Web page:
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3 Tammuz 5762 - June 13, 2002 | Mordecai Plaut, director Published Weekly









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Opinion & Comment
To Cry Out and Plead for Mercy from Hashem, But to Understand That This is Not All!

Maran HaGaon R' Shach, zt'l in words of chizuk concerning the people's needs in times of trouble

Dear Talmidim, cherished Bnei Torah,

Our situation in Eretz Yisroel is indeed terrible. There is no day whose curse is less than its predecessor's. Each day and its deaths, another Jew, another two. Circumstances like these never existed in the world. It is devastating. A fear to walk outside.

A Day of Prayer was announced for saying Tehillim by the Kosel, while those who were able to fast half a day were urged to do so. To be sure, this is what is expected of us in times of trouble, to cry out and seek mercy from Hashem, as is explicitly stated by Chazal and by the Rambam. This is dealt with in the laws of fasting.

This pertains to the entire nation. But a ben Torah must understand that this is not sufficient. There is more to it and it deserves examination.

Hashem promised Avrohom Ovinu that the entire country would be his someday, even though at the time he was still wandering from place to place. One condition, however, was stipulated in the Torah: "For I know him that he commands his children and his household after him so that they guard the path of Hashem to do charity and justice."

Hashem declares: "For I know," which is used elsewhere as a term of love. I love him. Hashem loves Avrohom, and there is what to love in Avrohom Ovinu.

Avrohom is an old man of one hundred with an only son. All his life he has sought to love Hashem and endear Him to mankind, for this is the ultimate purpose of man. And then, having finally granted Avrohom a son, Hashem goes and commands him to slaughter that son.

Avrohom does not probe Hashem's purpose or His attributes for a moment. He asks no questions but goes forward to slaughter his own son. En route, Yitzchok asks his father, "Where is the sacrificial lamb?" He soon realizes that he is to be the sacrifice: Hashem has commanded that he be slaughtered.

Truly, Yitzchok could have died from fright just from that realization, but when he hears his father insinuate that he is to be that sacrifice, Yitzchok, already thirty-six years old, asks no questions, just like his father. He mounts the altar and allows himself to be bound with acquiescence and joy, for this is the chinuch he has received from Avrohom, his/our father, not to ask questions. Hashem said -- so be it, thus shall we obey. "For I know him."

Hashem loves him because he has trained and commanded his sons and children after him. Hashem loves Avrohom because after he dies, he will be leaving behind a son, someone to follow in his ways and carry on his resolute and unquestioning love for Hashem. This is the attribute required of mankind.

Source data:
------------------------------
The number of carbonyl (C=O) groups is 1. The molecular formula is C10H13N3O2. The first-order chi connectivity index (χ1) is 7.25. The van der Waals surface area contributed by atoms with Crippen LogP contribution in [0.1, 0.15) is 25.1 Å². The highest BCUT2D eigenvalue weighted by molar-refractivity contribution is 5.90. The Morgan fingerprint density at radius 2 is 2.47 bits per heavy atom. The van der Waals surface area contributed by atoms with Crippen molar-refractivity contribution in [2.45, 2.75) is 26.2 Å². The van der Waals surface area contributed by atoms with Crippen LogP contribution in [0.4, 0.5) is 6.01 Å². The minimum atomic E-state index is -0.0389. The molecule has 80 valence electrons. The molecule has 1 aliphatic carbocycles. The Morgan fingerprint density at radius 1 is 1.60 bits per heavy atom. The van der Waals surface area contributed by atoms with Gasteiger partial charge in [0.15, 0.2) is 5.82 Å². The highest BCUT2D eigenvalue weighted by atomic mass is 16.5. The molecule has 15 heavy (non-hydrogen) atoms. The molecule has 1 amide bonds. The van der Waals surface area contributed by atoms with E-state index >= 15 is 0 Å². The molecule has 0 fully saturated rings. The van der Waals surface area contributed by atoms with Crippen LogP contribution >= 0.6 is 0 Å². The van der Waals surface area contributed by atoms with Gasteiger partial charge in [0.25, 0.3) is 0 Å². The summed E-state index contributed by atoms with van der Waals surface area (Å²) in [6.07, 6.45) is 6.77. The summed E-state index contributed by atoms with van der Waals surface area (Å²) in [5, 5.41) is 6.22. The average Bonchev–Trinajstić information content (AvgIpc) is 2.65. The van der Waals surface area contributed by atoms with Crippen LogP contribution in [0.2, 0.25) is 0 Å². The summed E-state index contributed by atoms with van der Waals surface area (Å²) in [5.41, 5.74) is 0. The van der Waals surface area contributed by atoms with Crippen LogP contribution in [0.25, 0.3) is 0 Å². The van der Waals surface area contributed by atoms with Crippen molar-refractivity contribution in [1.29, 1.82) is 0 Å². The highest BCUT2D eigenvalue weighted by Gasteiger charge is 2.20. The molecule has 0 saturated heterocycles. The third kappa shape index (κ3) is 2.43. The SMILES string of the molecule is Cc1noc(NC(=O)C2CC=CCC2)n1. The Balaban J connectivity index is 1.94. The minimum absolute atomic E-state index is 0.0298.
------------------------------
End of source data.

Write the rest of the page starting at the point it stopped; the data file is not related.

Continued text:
Let us ask the people of today, "Where are your children?" If your offspring deny the Shabbos and shun the commandment of tefillin, can you be said to have children? Whoever does not study Torah, who does not frequent the houses of Torah study, does not eat kosher or put on tefillin, who does not preserve family purity and even goes so far as to desecrate Yom Kippur, is like a man without children. He is a solitary entity. He has nothing, and when he dies, he leaves no trace behind him.

Dear, precious bnei Torah: You, with your blessed deeds, see to it that your father has a son. For your sake did Hashem promise the Land of Eretz Yisroel.

If we wish to save and preserve this Land, that it continue to be the Land of Israel, we must fulfill "because he commands his sons and his household after him." That they remain sons, worthy of that title.

Every father who has a son here, has a portion in Eretz Yisroel. In his merit there are people in Eretz Yisroel. Is there any institution, any edifice, in Eretz Yisroel as great as this? You should be happy that you are sons unto your fathers. And that you, sons, have a father. Because thus, when a person passes on from this world, he can continue to live on and be secure and happy that he has left behind a son.

This is what is required from us at this difficult time, when we are circumscribed by troubles, to reinforce ourselves with " . . . because he commands his household after him." Only thus can we hope for deliverance.

(From "Michtovim uMaamorim, part 6)

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